Artimus Pyle, meanwhile, began touring with his Artimus Pyle Band in 1982. In 1986 tragedy struck again when Allen Collins crashed his car, killing his girlfriend and leaving him paralyzed from the waist down. Four years later he died of respiratory failure due to pneumonia at age 37.
To mark the 10th anniversary of the fatal plane crash, in 1987, Rossington, Powell, Wilkeson, and King put Lynyrd Skynyrd back together, along with guitarist Randall Hall and Johnny Van-Zant (the only one of the brothers who hyphenates his surname) on lead vocals.
The younger brother of Ronnie and Donnie (.38 Special) was a marginally successful solo artist, releasing five albums from 1980 through 1990.
Dale Krantz, who had married Gary and become Dale Krantz Rossington by then, sang backup for a 32-date Skynyrd reunion tour, which was chronicled on the following year’s double live album, Southern by the Grace of God/Lynyrd Skynyrd Tribute Tour-1987.
In 1991, the same group (minus Pyle, and with “Custer” on drums) released a new LP, Lynyrd Skynyrd 1991. Both it and 1993’s The Last Rebel carried on Skynyrd’s musical tradition and were reasonably well received.
The band signed with Southern-rock stronghold Capricorn Records and released the one-off acoustic Endangered Species in 1994. Guitarist King left the band shortly after, and new guitarists Rickey Medlocke (formerly of Blackfoot) and Hughie Thomasson (formerly of the Outlaws) were hired as full-time members.
The 1996 concert documentary Freebird…The Movie captured the original band in its prime, on celluloid and an MCA soundtrack. The group’s next albums were released on North Carolina-based CMC International, a label that established a solid market niche reviving the careers of slumping arena-rock acts.
Sure enough, a 1997 “Behind the Music” special on VH1 aired while the band was in midtour supporting the album Twenty (Number 97, 1997), which marked the 20th anniversary of the fatal, fateful plane crash.
Wilkeson died of natural causes in July 2001. The band soldiered on with new bassist Ean Evans, releasing a new album, Vicious Cycle, in 2003, and hitting the road with Rossington and Powell, the only remaining original members. In 2004, this version of Lynyrd Skynyrd released Lyve: the Vicious Cycle Tour and performed with country music duo Montgomery Gentry on CMT’s Crossroads show.
In 2004, Thomasson left the band to reform The Outlaws. In February 2005, Lynyrd Skynyrd performed a Super Bowl party with the young band 3 Doors Down, country singer Jo Dee Messina and veterans Charlie Daniels and .38 Special.
The same year the band performed the Hurricane Katrina Music Relief Concert with Kid Rock on vocals, as Van-Zant recovered from throat surgery. Later that month, the group performed a Southern rock medley at the Grammy Awards with country stars Wilson, Tim McGraw, and Keith Urban.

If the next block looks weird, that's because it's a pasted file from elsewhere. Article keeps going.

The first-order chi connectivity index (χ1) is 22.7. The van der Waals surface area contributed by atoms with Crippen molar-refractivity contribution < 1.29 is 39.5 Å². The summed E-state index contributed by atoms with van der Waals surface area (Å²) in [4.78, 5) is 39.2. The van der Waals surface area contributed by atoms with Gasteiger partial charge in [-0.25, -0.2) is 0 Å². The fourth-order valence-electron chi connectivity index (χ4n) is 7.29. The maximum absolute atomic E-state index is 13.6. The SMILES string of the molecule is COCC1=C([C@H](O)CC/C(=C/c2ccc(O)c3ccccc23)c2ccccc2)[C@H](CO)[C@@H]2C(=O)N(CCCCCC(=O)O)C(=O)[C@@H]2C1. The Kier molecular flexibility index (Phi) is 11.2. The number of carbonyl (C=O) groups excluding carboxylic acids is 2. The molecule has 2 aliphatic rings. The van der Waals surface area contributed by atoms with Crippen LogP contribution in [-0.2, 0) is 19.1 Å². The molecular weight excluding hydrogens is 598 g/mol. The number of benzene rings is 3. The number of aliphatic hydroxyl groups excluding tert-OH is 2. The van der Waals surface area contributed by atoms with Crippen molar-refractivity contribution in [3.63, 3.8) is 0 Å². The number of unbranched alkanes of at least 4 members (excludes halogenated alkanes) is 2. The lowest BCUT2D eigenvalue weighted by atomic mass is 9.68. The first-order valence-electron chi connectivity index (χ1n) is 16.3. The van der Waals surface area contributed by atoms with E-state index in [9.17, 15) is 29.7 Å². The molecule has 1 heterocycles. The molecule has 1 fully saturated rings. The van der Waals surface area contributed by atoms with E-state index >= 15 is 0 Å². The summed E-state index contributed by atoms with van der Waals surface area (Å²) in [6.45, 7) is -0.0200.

In 2006 the band was inducted into the Rock and Roll Hall of Fame. In September 2007, Thomasson died of a heart attack at his Florida home and in January, 2009, Powell died, also of a heart attack.
With Rossington the only original member left, Skynyrd kept on working. In September, 2009, the band released God & Guns and launched a tour of the U.S. and Europe. Fox News host Sean Hannity has embraced the album, often playing segments on his radio show, and the band agreed to headline in the 2010 Sean Hannity Freedom Concert series, which raises scholarship money for the children of disabled veterans.
On October 20, 1977, just three days after the release of Street Survivors, and five shows into their most successful headlining tour to date, Lynyrd Skynyrd‘s chartered Convair CV-300 ran out of fuel near the end of their flight from Greenville, South Carolina, where they had just performed at the Greenville Memorial Auditorium, and were en route to LSU in Baton Rouge, Louisiana.
Though the pilots attempted an emergency landing on a small airstrip, the plane crashed in a forest near Gillsburg, Mississippi.
Lead singer Ronnie Van Zant, guitarist/vocalist Steve Gaines, backing vocalist Cassie Gaines (Steve’s older sister), assistant road manager Dean Kilpatrick, pilot Walter McCreary and co-pilot William Gray were all killed on impact.
Medical personnel arrived quickly and began to ferry out the injured and the dead. Victims were taken to the hospital in nearby McComb and Jackson by ambulances and other vehicles.
Guitarist Allen Collins suffered two cracked vertebrae in his neck, and both Collins and bassist Leon Wilkeson nearly had arms amputated as a result of crash injuries.